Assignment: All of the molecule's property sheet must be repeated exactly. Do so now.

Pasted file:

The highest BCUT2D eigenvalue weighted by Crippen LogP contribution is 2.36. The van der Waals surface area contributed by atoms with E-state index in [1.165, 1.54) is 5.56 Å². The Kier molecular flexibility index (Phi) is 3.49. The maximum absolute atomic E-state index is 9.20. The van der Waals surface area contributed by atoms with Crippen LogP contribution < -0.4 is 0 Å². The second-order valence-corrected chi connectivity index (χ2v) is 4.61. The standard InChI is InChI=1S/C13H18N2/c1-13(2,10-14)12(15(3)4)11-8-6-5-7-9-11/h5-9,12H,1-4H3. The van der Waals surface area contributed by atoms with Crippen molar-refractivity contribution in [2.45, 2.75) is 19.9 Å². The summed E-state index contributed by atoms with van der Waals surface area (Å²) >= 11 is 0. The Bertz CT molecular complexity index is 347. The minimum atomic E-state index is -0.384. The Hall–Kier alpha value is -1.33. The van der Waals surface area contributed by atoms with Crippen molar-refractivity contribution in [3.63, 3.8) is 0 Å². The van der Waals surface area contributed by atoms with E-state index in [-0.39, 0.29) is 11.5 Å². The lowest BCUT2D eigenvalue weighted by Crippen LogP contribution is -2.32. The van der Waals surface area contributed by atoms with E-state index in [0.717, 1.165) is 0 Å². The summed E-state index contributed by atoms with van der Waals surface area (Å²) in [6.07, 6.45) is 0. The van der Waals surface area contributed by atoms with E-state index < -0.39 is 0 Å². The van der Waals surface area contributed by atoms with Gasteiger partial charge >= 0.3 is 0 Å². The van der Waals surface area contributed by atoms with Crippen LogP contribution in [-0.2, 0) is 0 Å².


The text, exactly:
The highest BCUT2D eigenvalue weighted by Crippen LogP contribution is 2.36. The van der Waals surface area contributed by atoms with E-state index in [1.165, 1.54) is 5.56 Å². The Kier molecular flexibility index (Phi) is 3.49. The maximum absolute atomic E-state index is 9.20. The van der Waals surface area contributed by atoms with Crippen LogP contribution < -0.4 is 0 Å². The second-order valence-corrected chi connectivity index (χ2v) is 4.61. The standard InChI is InChI=1S/C13H18N2/c1-13(2,10-14)12(15(3)4)11-8-6-5-7-9-11/h5-9,12H,1-4H3. The van der Waals surface area contributed by atoms with Crippen molar-refractivity contribution in [2.45, 2.75) is 19.9 Å². The summed E-state index contributed by atoms with van der Waals surface area (Å²) >= 11 is 0. The Bertz CT molecular complexity index is 347. The minimum atomic E-state index is -0.384. The Hall–Kier alpha value is -1.33. The van der Waals surface area contributed by atoms with Crippen molar-refractivity contribution in [3.63, 3.8) is 0 Å². The van der Waals surface area contributed by atoms with E-state index in [-0.39, 0.29) is 11.5 Å². The lowest BCUT2D eigenvalue weighted by Crippen LogP contribution is -2.32. The van der Waals surface area contributed by atoms with E-state index in [0.717, 1.165) is 0 Å². The summed E-state index contributed by atoms with van der Waals surface area (Å²) in [6.07, 6.45) is 0. The van der Waals surface area contributed by atoms with E-state index < -0.39 is 0 Å². The van der Waals surface area contributed by atoms with Gasteiger partial charge >= 0.3 is 0 Å². The van der Waals surface area contributed by atoms with Crippen LogP contribution in [-0.2, 0) is 0 Å².